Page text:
Imagine my surprise when I spotted a “new” brand of milk at the store this week while looking for non-fat milk.
I read the label. Non-fat, 30% more calcium, 50% more protein, 50% less sugar and lactose free.
Have you seen this milk? I had not even heard of it let alone researched it.
Into the cart it went.
I usually buy low-fat milk but I needed non-fat milk for a special guy who needs a low-fat, high protein, low sugar diet. This ‘new’ milk seemed to be exactly what we needed.
I poured a glass and amazingly it didn’t look like the typical bluish non-fat milk. It passed the taste test, in fact for non-fat milk it tasted really good.
I made 3 different recipes and it worked great, in fact nobody could detect the non-fat, lower sugar aspect of this milk.
Living in dairy country I thought I knew quite a bit about milk production and processing. I decided to do a little research on this new milk. My jaw dropped and my heart sank when I saw, ‘Franken-milk‘ & ‘Coca-Cola’s Fair Life Milk Isn’t Fair‘ My initial reaction was anger.
Nowhere on the label did it say, Coca-Cola. I questioned myself, “Would I have bought this milk if it had listed Coca-Cola anywhere on the label?” Clearly the answer was, “NO”. Deep inside, I have a distrust of ‘Big Food’ and Coca-Cola is about as big as they come.
I will be honest, I wanted to like this milk. I was disappointed. I read the articles mentioned above plus quite a few others, I checked out the Fairlife website. How is milk with more calcium, less sugar and lactose free actually achieved? I wanted to know how more. I kept researching, reading and asking questions.
Here is a short synopsis of what I discovered.
- To refer to this milk as ‘Franken-milk’ implies that it is not real milk. Nothing could be further from the truth. Fairlife milk is REAL milk, produced by real cows, on real dairies.
- Coca-Cola did not ‘invent’ this milk or the process used to produce it. The Coca-Cola Company is the distribution partner for the products that fairlife creates, markets and sells.
- Fairlife milk is produced by dairy farmers who belong to a dairy co-op, Select Milk Producers. Not unlike most commercial dairies in the United States. The difference between Select Milk Producers and other dairy co-ops is that the milk from one dairy is not co-mingled with milk from other dairies making it possible to trace back to the source.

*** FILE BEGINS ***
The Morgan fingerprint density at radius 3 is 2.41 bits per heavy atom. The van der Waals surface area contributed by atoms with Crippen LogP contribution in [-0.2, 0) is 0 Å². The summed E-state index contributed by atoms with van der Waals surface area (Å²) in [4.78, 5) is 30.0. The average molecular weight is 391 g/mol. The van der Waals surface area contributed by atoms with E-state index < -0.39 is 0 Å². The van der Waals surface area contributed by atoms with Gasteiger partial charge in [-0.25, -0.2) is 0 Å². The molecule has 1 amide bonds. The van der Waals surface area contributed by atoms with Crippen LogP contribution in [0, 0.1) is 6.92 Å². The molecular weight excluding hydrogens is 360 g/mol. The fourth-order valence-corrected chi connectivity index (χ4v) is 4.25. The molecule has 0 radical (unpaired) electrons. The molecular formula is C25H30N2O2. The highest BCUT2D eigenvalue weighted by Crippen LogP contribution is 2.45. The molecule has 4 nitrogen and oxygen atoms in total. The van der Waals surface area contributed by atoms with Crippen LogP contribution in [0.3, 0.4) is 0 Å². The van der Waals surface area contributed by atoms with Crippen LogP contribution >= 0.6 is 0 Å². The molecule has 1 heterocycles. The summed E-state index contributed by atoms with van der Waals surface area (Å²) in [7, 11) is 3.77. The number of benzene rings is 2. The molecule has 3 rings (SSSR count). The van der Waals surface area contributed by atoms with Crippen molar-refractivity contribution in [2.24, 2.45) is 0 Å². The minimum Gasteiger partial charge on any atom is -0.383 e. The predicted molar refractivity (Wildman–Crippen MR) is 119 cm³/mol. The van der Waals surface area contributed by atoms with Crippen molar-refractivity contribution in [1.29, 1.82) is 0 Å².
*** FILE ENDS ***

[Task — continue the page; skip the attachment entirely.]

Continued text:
- Milk we buy at the grocery store (Organic or not) is deconstructed and then reconstructed to a specific formula. Is Fairlife’s Ultra Filtration process much different?
I don’t think so.
- Expense: Many critics suggested that fairlife milk is twice as expensive as ‘regular’ milk. It is more expense than store brand milk, about twice as much. At my local market this week fairlife milk was $3.50 for 1.5 liters. The cost doesn’t seem out of line. when compared to similar size Lactaid at $4.99 or Horizon Organic at $5.29, Alta Dena Fat Free at $2.99 I don’t know how much raw milk costs but I am certain that it is more expensive.
- Bethany McDaniel of Primal Pastures, is the author of “Why Coco-Cola Fairlife Milk Isn’t Fair” which was the first article I stumbled upon when researching Fairlife milk. I admire Primal Pastures and Bethany’s enthusiasm for real food. For me, she missed the mark when comparing Fairlife milk to raw milk. Considering we can’t all have a milk cow in our backyard (nor would we all want to) and I can’t walk up the road to buy raw milk directly from a local dairy, I think it is unfair to call fairlife milk ‘Franken-milk’. If that is the case, then all processed milk products could be called ‘Franken-milk’.
- In California it is still possible to buy raw milk for drinking purposes however it comes with a warning and is not readily available. (Raw Milk and Dairy Products, Risks and Recommendations) The sale of raw milk for drinking purposes is illegal in some states.
I realize this leaves me in the unenviable position of appearing to defend Coca-Cola. As I stated above, Coca-Cola is the distributor of Fairlife milk. Is it possible that with soda sales declining, Coca-Cola branched out to provide a more wholesome product that consumers have been asking for? In defense of dairy farmers Mike and Sue McCloskey the founders of Fair Oaks Farms and of dairy farmers nationwide, who by the way, are some of the hardest working, caring people I know, referring to this product as ‘Franken-milk’ is disingenuous.
There is a market for a lactose free, high protein, low sugar milk. Ideal for those who are diabetic (half the sugar), for those who have at least one family member who is lactose intolerant (no more buying 2 or 3 kinds of milk) and it fits the profile for those who eat a high protein / low carb diet.
Fairlife milk is not organic however they do not use rBST growth hormones.
I found myself impressed to learn that Fair Oaks Farm is ‘Powered by Poo‘. Farm waste (manure) is transformed into energy to fuel the farm, barns and processing plants. Is this just a ‘feel good’ ploy or am I correct in thinking this is ‘modern’ responsible farming?
Knowing what you know now, would you purchase this milk distributed by The Coco-Cola Company?